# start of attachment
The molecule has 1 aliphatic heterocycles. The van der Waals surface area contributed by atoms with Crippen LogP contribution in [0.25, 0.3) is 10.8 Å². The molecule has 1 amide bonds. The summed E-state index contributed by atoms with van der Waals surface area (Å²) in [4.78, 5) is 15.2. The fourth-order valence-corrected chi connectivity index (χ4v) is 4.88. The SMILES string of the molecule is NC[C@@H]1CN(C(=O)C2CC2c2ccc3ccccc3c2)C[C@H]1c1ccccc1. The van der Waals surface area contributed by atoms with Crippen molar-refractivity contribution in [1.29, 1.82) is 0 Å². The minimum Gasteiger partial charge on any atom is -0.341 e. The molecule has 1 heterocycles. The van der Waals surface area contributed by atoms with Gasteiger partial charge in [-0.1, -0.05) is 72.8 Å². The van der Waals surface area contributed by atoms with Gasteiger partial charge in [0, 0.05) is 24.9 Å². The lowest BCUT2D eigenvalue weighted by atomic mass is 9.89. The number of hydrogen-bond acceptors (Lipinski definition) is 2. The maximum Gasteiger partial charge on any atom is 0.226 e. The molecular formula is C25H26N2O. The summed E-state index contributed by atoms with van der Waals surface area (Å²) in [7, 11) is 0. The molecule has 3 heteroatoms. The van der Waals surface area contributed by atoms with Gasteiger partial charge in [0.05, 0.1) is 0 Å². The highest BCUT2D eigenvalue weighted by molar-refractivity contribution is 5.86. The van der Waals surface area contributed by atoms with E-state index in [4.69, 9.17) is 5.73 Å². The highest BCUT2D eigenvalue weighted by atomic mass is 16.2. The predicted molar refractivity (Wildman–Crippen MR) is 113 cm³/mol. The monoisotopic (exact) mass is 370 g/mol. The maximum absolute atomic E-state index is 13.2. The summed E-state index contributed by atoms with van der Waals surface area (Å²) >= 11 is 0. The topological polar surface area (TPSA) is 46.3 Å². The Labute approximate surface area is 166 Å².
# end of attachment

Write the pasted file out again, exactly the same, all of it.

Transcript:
The molecule has 1 aliphatic heterocycles. The van der Waals surface area contributed by atoms with Crippen LogP contribution in [0.25, 0.3) is 10.8 Å². The molecule has 1 amide bonds. The summed E-state index contributed by atoms with van der Waals surface area (Å²) in [4.78, 5) is 15.2. The fourth-order valence-corrected chi connectivity index (χ4v) is 4.88. The SMILES string of the molecule is NC[C@@H]1CN(C(=O)C2CC2c2ccc3ccccc3c2)C[C@H]1c1ccccc1. The van der Waals surface area contributed by atoms with Crippen molar-refractivity contribution in [1.29, 1.82) is 0 Å². The minimum Gasteiger partial charge on any atom is -0.341 e. The molecule has 1 heterocycles. The van der Waals surface area contributed by atoms with Gasteiger partial charge in [-0.1, -0.05) is 72.8 Å². The van der Waals surface area contributed by atoms with Gasteiger partial charge in [0, 0.05) is 24.9 Å². The lowest BCUT2D eigenvalue weighted by atomic mass is 9.89. The number of hydrogen-bond acceptors (Lipinski definition) is 2. The maximum Gasteiger partial charge on any atom is 0.226 e. The molecular formula is C25H26N2O. The summed E-state index contributed by atoms with van der Waals surface area (Å²) in [7, 11) is 0. The molecule has 3 heteroatoms. The van der Waals surface area contributed by atoms with Gasteiger partial charge in [0.05, 0.1) is 0 Å². The highest BCUT2D eigenvalue weighted by molar-refractivity contribution is 5.86. The van der Waals surface area contributed by atoms with E-state index in [4.69, 9.17) is 5.73 Å². The highest BCUT2D eigenvalue weighted by atomic mass is 16.2. The predicted molar refractivity (Wildman–Crippen MR) is 113 cm³/mol. The monoisotopic (exact) mass is 370 g/mol. The maximum absolute atomic E-state index is 13.2. The summed E-state index contributed by atoms with van der Waals surface area (Å²) >= 11 is 0. The topological polar surface area (TPSA) is 46.3 Å². The Labute approximate surface area is 166 Å².